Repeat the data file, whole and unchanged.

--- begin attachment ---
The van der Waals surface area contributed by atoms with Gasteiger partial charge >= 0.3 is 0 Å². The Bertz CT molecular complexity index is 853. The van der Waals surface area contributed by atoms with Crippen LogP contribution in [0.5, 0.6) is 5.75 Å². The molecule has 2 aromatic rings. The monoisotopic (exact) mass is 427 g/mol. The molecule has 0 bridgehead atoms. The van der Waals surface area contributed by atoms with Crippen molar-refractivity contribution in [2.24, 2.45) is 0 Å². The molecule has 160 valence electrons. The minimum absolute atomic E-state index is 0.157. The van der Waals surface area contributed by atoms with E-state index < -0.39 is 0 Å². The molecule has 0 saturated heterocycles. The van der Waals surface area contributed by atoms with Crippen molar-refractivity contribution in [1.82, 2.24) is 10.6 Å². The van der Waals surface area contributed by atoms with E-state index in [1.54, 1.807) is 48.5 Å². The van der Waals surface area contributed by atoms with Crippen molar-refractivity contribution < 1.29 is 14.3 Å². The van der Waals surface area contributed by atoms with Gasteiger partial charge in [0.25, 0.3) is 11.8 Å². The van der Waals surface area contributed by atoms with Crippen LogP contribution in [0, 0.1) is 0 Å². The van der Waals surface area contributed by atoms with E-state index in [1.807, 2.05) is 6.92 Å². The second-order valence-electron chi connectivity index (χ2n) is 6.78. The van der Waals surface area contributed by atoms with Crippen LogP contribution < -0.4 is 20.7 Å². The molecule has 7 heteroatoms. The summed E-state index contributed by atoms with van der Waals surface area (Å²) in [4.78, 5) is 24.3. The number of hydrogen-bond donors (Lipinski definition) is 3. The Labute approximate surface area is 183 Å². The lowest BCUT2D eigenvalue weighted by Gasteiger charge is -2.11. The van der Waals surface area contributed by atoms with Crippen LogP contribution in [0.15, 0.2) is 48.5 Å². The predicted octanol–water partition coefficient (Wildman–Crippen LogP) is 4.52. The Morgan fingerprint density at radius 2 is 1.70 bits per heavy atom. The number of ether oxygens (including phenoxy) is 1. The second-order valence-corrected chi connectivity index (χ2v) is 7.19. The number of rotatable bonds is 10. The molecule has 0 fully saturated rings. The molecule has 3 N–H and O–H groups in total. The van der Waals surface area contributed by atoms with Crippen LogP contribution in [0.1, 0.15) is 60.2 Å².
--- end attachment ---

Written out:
The van der Waals surface area contributed by atoms with Gasteiger partial charge >= 0.3 is 0 Å². The Bertz CT molecular complexity index is 853. The van der Waals surface area contributed by atoms with Crippen LogP contribution in [0.5, 0.6) is 5.75 Å². The molecule has 2 aromatic rings. The monoisotopic (exact) mass is 427 g/mol. The molecule has 0 bridgehead atoms. The van der Waals surface area contributed by atoms with Crippen molar-refractivity contribution in [2.24, 2.45) is 0 Å². The molecule has 160 valence electrons. The minimum absolute atomic E-state index is 0.157. The van der Waals surface area contributed by atoms with E-state index < -0.39 is 0 Å². The molecule has 0 saturated heterocycles. The van der Waals surface area contributed by atoms with Crippen molar-refractivity contribution in [1.82, 2.24) is 10.6 Å². The van der Waals surface area contributed by atoms with E-state index in [1.54, 1.807) is 48.5 Å². The van der Waals surface area contributed by atoms with Crippen molar-refractivity contribution < 1.29 is 14.3 Å². The van der Waals surface area contributed by atoms with Gasteiger partial charge in [0.25, 0.3) is 11.8 Å². The van der Waals surface area contributed by atoms with Crippen LogP contribution in [0, 0.1) is 0 Å². The van der Waals surface area contributed by atoms with E-state index in [1.807, 2.05) is 6.92 Å². The second-order valence-electron chi connectivity index (χ2n) is 6.78. The van der Waals surface area contributed by atoms with Crippen LogP contribution < -0.4 is 20.7 Å². The molecule has 7 heteroatoms. The summed E-state index contributed by atoms with van der Waals surface area (Å²) in [4.78, 5) is 24.3. The number of hydrogen-bond donors (Lipinski definition) is 3. The Labute approximate surface area is 183 Å². The lowest BCUT2D eigenvalue weighted by Gasteiger charge is -2.11. The van der Waals surface area contributed by atoms with Crippen LogP contribution in [0.15, 0.2) is 48.5 Å². The predicted octanol–water partition coefficient (Wildman–Crippen LogP) is 4.52. The Morgan fingerprint density at radius 2 is 1.70 bits per heavy atom. The number of ether oxygens (including phenoxy) is 1. The second-order valence-corrected chi connectivity index (χ2v) is 7.19. The number of rotatable bonds is 10. The molecule has 0 fully saturated rings. The molecule has 3 N–H and O–H groups in total. The van der Waals surface area contributed by atoms with Crippen LogP contribution in [0.1, 0.15) is 60.2 Å².